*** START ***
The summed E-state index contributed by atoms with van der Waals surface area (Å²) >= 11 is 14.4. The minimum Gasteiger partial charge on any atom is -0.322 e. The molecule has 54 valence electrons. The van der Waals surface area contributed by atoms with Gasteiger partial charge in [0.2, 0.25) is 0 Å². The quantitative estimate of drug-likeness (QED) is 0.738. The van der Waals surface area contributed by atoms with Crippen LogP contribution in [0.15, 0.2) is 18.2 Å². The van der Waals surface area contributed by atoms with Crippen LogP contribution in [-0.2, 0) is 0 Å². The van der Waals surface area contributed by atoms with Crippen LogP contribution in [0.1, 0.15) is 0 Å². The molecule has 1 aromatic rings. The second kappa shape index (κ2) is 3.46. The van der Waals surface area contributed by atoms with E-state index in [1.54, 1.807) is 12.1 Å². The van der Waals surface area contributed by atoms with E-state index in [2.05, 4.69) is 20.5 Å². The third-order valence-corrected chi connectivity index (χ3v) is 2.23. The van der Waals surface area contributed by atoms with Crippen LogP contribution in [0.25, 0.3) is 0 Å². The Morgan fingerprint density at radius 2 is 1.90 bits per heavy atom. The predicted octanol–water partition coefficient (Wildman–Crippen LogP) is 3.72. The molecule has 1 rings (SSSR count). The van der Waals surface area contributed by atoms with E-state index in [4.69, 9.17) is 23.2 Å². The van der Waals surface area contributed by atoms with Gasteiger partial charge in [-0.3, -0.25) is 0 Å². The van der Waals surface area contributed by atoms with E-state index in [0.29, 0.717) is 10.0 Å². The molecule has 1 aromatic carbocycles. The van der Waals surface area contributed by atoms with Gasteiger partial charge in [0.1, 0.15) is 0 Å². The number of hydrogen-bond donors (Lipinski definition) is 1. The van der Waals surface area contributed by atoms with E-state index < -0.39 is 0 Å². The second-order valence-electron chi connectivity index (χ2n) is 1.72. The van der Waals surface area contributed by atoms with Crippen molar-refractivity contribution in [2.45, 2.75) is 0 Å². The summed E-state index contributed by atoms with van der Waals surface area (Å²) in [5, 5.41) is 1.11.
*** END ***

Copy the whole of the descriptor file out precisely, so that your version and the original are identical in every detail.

The summed E-state index contributed by atoms with van der Waals surface area (Å²) >= 11 is 14.4. The minimum Gasteiger partial charge on any atom is -0.322 e. The molecule has 54 valence electrons. The van der Waals surface area contributed by atoms with Gasteiger partial charge in [0.2, 0.25) is 0 Å². The quantitative estimate of drug-likeness (QED) is 0.738. The van der Waals surface area contributed by atoms with Crippen LogP contribution in [0.15, 0.2) is 18.2 Å². The van der Waals surface area contributed by atoms with Crippen LogP contribution in [-0.2, 0) is 0 Å². The van der Waals surface area contributed by atoms with Crippen LogP contribution in [0.1, 0.15) is 0 Å². The molecule has 1 aromatic rings. The second kappa shape index (κ2) is 3.46. The van der Waals surface area contributed by atoms with E-state index in [1.54, 1.807) is 12.1 Å². The van der Waals surface area contributed by atoms with E-state index in [2.05, 4.69) is 20.5 Å². The third-order valence-corrected chi connectivity index (χ3v) is 2.23. The van der Waals surface area contributed by atoms with Crippen LogP contribution in [0.25, 0.3) is 0 Å². The Morgan fingerprint density at radius 2 is 1.90 bits per heavy atom. The predicted octanol–water partition coefficient (Wildman–Crippen LogP) is 3.72. The molecule has 1 rings (SSSR count). The van der Waals surface area contributed by atoms with E-state index in [4.69, 9.17) is 23.2 Å². The van der Waals surface area contributed by atoms with Gasteiger partial charge in [-0.3, -0.25) is 0 Å². The van der Waals surface area contributed by atoms with E-state index in [0.29, 0.717) is 10.0 Å². The molecule has 1 aromatic carbocycles. The van der Waals surface area contributed by atoms with Gasteiger partial charge in [0.1, 0.15) is 0 Å². The number of hydrogen-bond donors (Lipinski definition) is 1. The van der Waals surface area contributed by atoms with E-state index < -0.39 is 0 Å². The second-order valence-electron chi connectivity index (χ2n) is 1.72. The van der Waals surface area contributed by atoms with Crippen molar-refractivity contribution in [2.45, 2.75) is 0 Å². The summed E-state index contributed by atoms with van der Waals surface area (Å²) in [5, 5.41) is 1.11.